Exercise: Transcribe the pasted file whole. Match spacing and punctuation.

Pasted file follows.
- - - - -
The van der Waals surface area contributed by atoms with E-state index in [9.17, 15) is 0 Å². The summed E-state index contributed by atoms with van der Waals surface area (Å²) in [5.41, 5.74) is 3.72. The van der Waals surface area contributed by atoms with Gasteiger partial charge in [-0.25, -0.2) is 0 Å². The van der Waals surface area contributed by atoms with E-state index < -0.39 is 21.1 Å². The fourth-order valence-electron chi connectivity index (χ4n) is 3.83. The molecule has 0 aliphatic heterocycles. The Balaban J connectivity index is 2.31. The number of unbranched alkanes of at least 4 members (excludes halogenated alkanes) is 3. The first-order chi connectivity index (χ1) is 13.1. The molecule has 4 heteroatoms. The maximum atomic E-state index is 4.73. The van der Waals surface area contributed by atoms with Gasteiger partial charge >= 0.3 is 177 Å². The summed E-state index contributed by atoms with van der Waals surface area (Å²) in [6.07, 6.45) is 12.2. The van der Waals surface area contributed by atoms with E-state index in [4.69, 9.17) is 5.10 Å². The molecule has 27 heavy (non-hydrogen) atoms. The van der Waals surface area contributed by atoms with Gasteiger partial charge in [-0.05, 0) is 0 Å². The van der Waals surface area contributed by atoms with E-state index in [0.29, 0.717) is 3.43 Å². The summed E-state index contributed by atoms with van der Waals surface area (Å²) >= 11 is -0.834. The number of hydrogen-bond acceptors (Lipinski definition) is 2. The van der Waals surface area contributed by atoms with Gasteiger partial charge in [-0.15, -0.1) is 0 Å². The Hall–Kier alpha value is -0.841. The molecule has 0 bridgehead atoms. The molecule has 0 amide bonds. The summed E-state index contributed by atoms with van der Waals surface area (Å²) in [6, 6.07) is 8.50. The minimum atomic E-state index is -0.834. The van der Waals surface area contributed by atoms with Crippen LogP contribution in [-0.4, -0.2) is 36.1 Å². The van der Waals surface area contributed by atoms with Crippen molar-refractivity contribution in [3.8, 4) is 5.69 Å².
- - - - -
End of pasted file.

The van der Waals surface area contributed by atoms with E-state index in [9.17, 15) is 0 Å². The summed E-state index contributed by atoms with van der Waals surface area (Å²) in [5.41, 5.74) is 3.72. The van der Waals surface area contributed by atoms with Gasteiger partial charge in [-0.25, -0.2) is 0 Å². The van der Waals surface area contributed by atoms with E-state index < -0.39 is 21.1 Å². The fourth-order valence-electron chi connectivity index (χ4n) is 3.83. The molecule has 0 aliphatic heterocycles. The Balaban J connectivity index is 2.31. The number of unbranched alkanes of at least 4 members (excludes halogenated alkanes) is 3. The first-order chi connectivity index (χ1) is 13.1. The molecule has 4 heteroatoms. The maximum atomic E-state index is 4.73. The van der Waals surface area contributed by atoms with Gasteiger partial charge >= 0.3 is 177 Å². The summed E-state index contributed by atoms with van der Waals surface area (Å²) in [6.07, 6.45) is 12.2. The van der Waals surface area contributed by atoms with E-state index in [4.69, 9.17) is 5.10 Å². The molecule has 27 heavy (non-hydrogen) atoms. The van der Waals surface area contributed by atoms with Gasteiger partial charge in [-0.05, 0) is 0 Å². The van der Waals surface area contributed by atoms with E-state index in [0.29, 0.717) is 3.43 Å². The summed E-state index contributed by atoms with van der Waals surface area (Å²) >= 11 is -0.834. The number of hydrogen-bond acceptors (Lipinski definition) is 2. The van der Waals surface area contributed by atoms with Gasteiger partial charge in [-0.15, -0.1) is 0 Å². The Hall–Kier alpha value is -0.841. The molecule has 0 bridgehead atoms. The molecule has 0 amide bonds. The summed E-state index contributed by atoms with van der Waals surface area (Å²) in [6, 6.07) is 8.50. The minimum atomic E-state index is -0.834. The van der Waals surface area contributed by atoms with Crippen LogP contribution in [-0.4, -0.2) is 36.1 Å². The van der Waals surface area contributed by atoms with Crippen molar-refractivity contribution in [3.8, 4) is 5.69 Å².